Closed Summer 2024

Beginning May 27, we will be closed as part of Oberlin College’s Sustainable Infrastructure Program.

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Allen Memorial Art Museum, Oberlin College
87 North Main Street, Oberlin, OH 44074


Tuesday — Saturday 10:00 a.m. - 5:00 p.m.
Monday, Sunday Closed
Open until 5:00 p.m. & always free

Exhibitions & Events

The Allen presents changing exhibitions along with engaging guest speakers and public programs.

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Art at the AMAM

The Allen's collection is particularly strong in 17th century Dutch and Flemish painting, Japanese prints, early modern art, African art, and more.

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Provenance Research

Image Licensing

Art Donations


Explore the full range of museum programs through free events, guided and self-guided tours, and resources for professors and PreK-12 teachers.

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Join & Support

Support for the museum continues our tradition of bringing art to the people.

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New Installation / Religious Art from Asia

June 7, 2023 - May 31, 2025
In South Ambulatory

New Installation / Religious Art from Asia

June 7, 2023 - May 31, 2025
In South Ambulatory

Virtual Tour

A new long-term installation of religious art from Asia is now on view at the Allen, bringing together familiar favorites with exciting new acquisitions and recently conserved works. In response to faculty and student requests, the entire South Ambulatory is devoted to art associated with some of the great religious traditions of Asia, including Buddhism, Hinduism, Shinto, and ancient works that reflect traditional beliefs about the afterlife.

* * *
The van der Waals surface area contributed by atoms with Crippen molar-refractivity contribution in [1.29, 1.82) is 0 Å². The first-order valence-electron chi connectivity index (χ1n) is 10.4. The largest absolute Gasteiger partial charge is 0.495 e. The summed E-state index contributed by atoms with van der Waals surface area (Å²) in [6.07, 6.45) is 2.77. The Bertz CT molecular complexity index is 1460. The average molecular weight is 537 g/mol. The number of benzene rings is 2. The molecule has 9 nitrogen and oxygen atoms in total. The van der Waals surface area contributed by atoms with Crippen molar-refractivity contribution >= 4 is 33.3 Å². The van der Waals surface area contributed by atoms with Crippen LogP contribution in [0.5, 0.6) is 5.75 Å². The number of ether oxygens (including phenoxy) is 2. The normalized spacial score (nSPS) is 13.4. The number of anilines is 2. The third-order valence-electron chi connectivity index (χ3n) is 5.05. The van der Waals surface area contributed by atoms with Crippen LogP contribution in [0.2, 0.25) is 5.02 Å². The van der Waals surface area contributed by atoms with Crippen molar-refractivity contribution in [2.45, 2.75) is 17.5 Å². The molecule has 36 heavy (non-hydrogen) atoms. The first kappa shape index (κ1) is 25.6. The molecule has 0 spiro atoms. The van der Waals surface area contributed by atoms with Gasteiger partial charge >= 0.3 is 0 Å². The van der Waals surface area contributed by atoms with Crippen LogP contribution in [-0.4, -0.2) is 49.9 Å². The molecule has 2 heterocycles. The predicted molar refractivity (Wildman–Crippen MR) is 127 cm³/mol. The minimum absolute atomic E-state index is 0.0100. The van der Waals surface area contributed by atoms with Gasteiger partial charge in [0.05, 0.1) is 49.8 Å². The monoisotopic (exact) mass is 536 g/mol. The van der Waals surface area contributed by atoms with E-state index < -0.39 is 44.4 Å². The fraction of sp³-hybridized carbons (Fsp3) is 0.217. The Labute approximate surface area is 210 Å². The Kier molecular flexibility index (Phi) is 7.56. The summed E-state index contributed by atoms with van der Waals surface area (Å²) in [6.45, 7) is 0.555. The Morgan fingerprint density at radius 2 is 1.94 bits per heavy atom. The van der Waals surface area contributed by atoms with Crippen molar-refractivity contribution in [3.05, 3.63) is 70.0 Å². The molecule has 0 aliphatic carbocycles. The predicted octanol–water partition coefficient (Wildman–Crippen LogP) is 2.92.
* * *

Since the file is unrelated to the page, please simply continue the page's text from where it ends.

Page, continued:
Each work is described in extended labels and grouped in relation to important themes, such as the role of jade and tomb sculptures in early Chinese religion; the iconography, or symbolism, of Buddhist and Hindu art; the role of darshan, or “seeing,” in Hindu devotional practice; the use of protective religious imagery on arms and armor; and the complex role of art in Tibetan Buddhism.

Current issues under discussion in the museum field are also put forward. For works of Asian religious art in museums, how can we reconcile their current presentation to many visitors as “art” with their original sacred character and devotional function? How can museums recognize the injustices of past art collecting practices and strive to be a space of stewardship and dialogue today?

Organized by Kevin R. E. Greenwood, Joan L. Danforth Curator of Asian Art.

Chinese, Seated Buddha, probably Yàoshīfó (Bhaiajyaguru, Medicine Master Buddha), 11th–12th century. Bronze with traces of gilding. R. T. Miller Jr. Fund in memory of Hazel Barker King, 1961.51.
Indian, Goddess Shield, ca. 1850–60. Iron, painted leather, and gilding. R. T. Miller Jr. Fund, 2019.10.


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